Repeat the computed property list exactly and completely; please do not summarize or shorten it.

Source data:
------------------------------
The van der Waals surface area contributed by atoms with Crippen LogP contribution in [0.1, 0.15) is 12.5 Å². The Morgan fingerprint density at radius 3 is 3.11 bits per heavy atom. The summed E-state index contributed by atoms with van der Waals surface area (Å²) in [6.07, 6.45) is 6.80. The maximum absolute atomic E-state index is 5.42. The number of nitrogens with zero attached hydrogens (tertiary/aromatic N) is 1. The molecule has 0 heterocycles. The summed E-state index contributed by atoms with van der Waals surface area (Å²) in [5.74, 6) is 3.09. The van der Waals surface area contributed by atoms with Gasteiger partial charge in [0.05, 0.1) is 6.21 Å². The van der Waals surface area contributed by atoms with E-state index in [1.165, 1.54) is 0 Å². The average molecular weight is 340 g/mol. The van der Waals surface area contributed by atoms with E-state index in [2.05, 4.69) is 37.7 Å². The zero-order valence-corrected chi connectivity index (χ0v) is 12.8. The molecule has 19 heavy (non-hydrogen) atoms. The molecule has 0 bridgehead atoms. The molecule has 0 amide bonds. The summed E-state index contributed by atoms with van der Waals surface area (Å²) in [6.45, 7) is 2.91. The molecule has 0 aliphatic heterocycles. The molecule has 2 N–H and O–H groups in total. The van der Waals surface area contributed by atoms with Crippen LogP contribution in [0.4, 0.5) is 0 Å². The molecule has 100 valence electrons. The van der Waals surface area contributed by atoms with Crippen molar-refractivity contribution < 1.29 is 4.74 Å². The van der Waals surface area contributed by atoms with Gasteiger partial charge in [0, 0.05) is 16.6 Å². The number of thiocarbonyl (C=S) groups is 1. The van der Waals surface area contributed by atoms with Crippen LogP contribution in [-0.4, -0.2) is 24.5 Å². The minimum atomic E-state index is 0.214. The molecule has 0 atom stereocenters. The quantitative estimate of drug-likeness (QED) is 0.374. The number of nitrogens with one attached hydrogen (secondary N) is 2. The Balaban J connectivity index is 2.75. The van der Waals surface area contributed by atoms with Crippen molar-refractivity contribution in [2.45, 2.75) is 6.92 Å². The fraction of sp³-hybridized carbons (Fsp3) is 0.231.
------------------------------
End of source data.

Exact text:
The van der Waals surface area contributed by atoms with Crippen LogP contribution in [0.1, 0.15) is 12.5 Å². The Morgan fingerprint density at radius 3 is 3.11 bits per heavy atom. The summed E-state index contributed by atoms with van der Waals surface area (Å²) in [6.07, 6.45) is 6.80. The maximum absolute atomic E-state index is 5.42. The number of nitrogens with zero attached hydrogens (tertiary/aromatic N) is 1. The molecule has 0 heterocycles. The summed E-state index contributed by atoms with van der Waals surface area (Å²) in [5.74, 6) is 3.09. The van der Waals surface area contributed by atoms with Gasteiger partial charge in [0.05, 0.1) is 6.21 Å². The van der Waals surface area contributed by atoms with E-state index in [1.165, 1.54) is 0 Å². The average molecular weight is 340 g/mol. The van der Waals surface area contributed by atoms with E-state index in [2.05, 4.69) is 37.7 Å². The zero-order valence-corrected chi connectivity index (χ0v) is 12.8. The molecule has 19 heavy (non-hydrogen) atoms. The molecule has 0 bridgehead atoms. The molecule has 0 amide bonds. The summed E-state index contributed by atoms with van der Waals surface area (Å²) in [6.45, 7) is 2.91. The molecule has 0 aliphatic heterocycles. The molecule has 2 N–H and O–H groups in total. The van der Waals surface area contributed by atoms with Crippen LogP contribution in [0.4, 0.5) is 0 Å². The molecule has 100 valence electrons. The van der Waals surface area contributed by atoms with Crippen molar-refractivity contribution < 1.29 is 4.74 Å². The van der Waals surface area contributed by atoms with Gasteiger partial charge in [0, 0.05) is 16.6 Å². The number of thiocarbonyl (C=S) groups is 1. The van der Waals surface area contributed by atoms with Crippen LogP contribution in [-0.4, -0.2) is 24.5 Å². The minimum atomic E-state index is 0.214. The molecule has 0 atom stereocenters. The quantitative estimate of drug-likeness (QED) is 0.374. The number of nitrogens with one attached hydrogen (secondary N) is 2. The Balaban J connectivity index is 2.75. The van der Waals surface area contributed by atoms with Crippen molar-refractivity contribution in [2.45, 2.75) is 6.92 Å². The fraction of sp³-hybridized carbons (Fsp3) is 0.231.